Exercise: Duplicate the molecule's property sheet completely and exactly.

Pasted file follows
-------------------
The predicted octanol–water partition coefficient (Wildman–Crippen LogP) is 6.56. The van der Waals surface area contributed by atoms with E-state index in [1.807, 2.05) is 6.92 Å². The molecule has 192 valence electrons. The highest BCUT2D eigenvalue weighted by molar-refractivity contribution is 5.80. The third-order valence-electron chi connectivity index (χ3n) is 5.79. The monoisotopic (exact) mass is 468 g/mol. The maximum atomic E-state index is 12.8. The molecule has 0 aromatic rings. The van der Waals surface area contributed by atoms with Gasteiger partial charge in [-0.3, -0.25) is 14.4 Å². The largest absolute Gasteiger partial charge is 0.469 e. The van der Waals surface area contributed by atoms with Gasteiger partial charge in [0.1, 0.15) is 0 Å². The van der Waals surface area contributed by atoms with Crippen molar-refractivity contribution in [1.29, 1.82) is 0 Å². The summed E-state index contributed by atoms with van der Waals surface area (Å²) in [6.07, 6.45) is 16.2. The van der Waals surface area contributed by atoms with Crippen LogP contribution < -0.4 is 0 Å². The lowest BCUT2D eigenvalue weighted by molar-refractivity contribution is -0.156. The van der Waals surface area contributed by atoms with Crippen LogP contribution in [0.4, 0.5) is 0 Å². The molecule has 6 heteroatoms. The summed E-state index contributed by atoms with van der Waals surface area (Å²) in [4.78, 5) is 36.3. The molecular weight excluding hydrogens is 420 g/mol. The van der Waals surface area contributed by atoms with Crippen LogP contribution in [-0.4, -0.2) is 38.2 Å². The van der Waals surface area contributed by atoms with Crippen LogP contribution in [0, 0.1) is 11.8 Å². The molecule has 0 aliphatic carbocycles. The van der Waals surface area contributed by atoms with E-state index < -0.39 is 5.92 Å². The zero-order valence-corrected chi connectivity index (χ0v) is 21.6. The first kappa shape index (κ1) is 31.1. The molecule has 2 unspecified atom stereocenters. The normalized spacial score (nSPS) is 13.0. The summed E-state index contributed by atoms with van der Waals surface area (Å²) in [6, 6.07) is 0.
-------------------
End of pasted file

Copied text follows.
The predicted octanol–water partition coefficient (Wildman–Crippen LogP) is 6.56. The van der Waals surface area contributed by atoms with E-state index in [1.807, 2.05) is 6.92 Å². The molecule has 192 valence electrons. The highest BCUT2D eigenvalue weighted by molar-refractivity contribution is 5.80. The third-order valence-electron chi connectivity index (χ3n) is 5.79. The monoisotopic (exact) mass is 468 g/mol. The maximum atomic E-state index is 12.8. The molecule has 0 aromatic rings. The van der Waals surface area contributed by atoms with Gasteiger partial charge in [-0.3, -0.25) is 14.4 Å². The largest absolute Gasteiger partial charge is 0.469 e. The van der Waals surface area contributed by atoms with Gasteiger partial charge in [0.1, 0.15) is 0 Å². The van der Waals surface area contributed by atoms with Crippen molar-refractivity contribution in [1.29, 1.82) is 0 Å². The summed E-state index contributed by atoms with van der Waals surface area (Å²) in [6.07, 6.45) is 16.2. The van der Waals surface area contributed by atoms with Crippen LogP contribution < -0.4 is 0 Å². The lowest BCUT2D eigenvalue weighted by molar-refractivity contribution is -0.156. The van der Waals surface area contributed by atoms with Crippen LogP contribution in [0.4, 0.5) is 0 Å². The molecule has 6 heteroatoms. The summed E-state index contributed by atoms with van der Waals surface area (Å²) in [4.78, 5) is 36.3. The molecular weight excluding hydrogens is 420 g/mol. The van der Waals surface area contributed by atoms with Crippen LogP contribution in [-0.4, -0.2) is 38.2 Å². The van der Waals surface area contributed by atoms with Crippen LogP contribution in [0, 0.1) is 11.8 Å². The molecule has 0 aliphatic carbocycles. The van der Waals surface area contributed by atoms with E-state index < -0.39 is 5.92 Å². The zero-order valence-corrected chi connectivity index (χ0v) is 21.6. The first kappa shape index (κ1) is 31.1. The molecule has 2 unspecified atom stereocenters. The normalized spacial score (nSPS) is 13.0. The summed E-state index contributed by atoms with van der Waals surface area (Å²) in [6, 6.07) is 0.